New chemicals are often not recognized in analyses of fish in the Baltic Sea, shows a study from the Department of Environmental Science and Analytical Chemistry at Stockholm University. The reason is that one chooses to search for chemicals that are already known, and much of those that are already regulated by law. Many toxic chemicals that are not yet regulated are often overlooked in the environmental monitoring. The study is now published in the journal Environmental Science.

Dissection of fish for chemical analysis.Dissection of fish for chemical analysis.Photo courtesy of Stockholm UniversityThe researchers examined data from research and monitoring reports from the years 2000-2012, to see what chemicals have been analyzed in Baltic Sea fish.

“We found that often it is the already known chemicals that are being analyzed again and again. The chemicals analyzed in fish from the Baltic Sea are for the most part already regulated in some way, for example through EU's chemicals legislation REACH, the Stockholm Convention on persistent organic pollutants, or the EU's Water Framework Directive”, says Anna Sobek, Department of Environmental Science and Analytical Chemistry, Stockholm University.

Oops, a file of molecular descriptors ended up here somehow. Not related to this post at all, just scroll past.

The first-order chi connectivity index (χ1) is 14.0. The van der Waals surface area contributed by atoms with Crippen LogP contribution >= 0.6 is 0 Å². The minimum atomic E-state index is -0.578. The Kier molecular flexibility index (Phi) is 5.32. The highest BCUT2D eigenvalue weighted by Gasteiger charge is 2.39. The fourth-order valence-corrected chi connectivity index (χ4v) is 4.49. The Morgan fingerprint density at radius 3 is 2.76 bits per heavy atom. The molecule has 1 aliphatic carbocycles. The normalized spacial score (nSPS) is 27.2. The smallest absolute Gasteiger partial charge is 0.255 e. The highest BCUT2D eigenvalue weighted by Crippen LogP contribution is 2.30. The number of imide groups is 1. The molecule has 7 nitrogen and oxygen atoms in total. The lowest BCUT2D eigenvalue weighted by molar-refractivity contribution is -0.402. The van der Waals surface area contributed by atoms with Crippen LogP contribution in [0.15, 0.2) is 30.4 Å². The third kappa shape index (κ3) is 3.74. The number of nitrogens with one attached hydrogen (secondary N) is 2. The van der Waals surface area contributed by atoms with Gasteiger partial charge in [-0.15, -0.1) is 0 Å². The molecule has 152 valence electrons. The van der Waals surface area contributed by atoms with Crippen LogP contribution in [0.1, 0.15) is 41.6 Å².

The proportion of unknown pollutants that are not prioritized for analysis is largeThe proportion of unknown pollutants that are not prioritized for analysis is large.Illustration credit: Anna Sobek, ACESAnalyses of environmental chemicals are costly and time-consuming; therefore you need to prioritize which chemicals to analyze.

“Our study shows that there is a tendency to give priority to these chemicals just because they have already been analyzed and have a known risk to the environment and humans. Although there are good arguments for monitoring these chemicals, at the same time we lack important knowledge about new toxic chemicals present in the environment”, says Sobek.

Authors of the study "The dilemma in Prioritizing Chemicals for Environmental Analysis: Known versus unknown hazards" are Anna Sobek, Sofia Bejgarn, Rudén and Magnus Breitholtz, all researchers at the Department of Environmental Science and Analytical Chemistry, ACES, Stockholm University.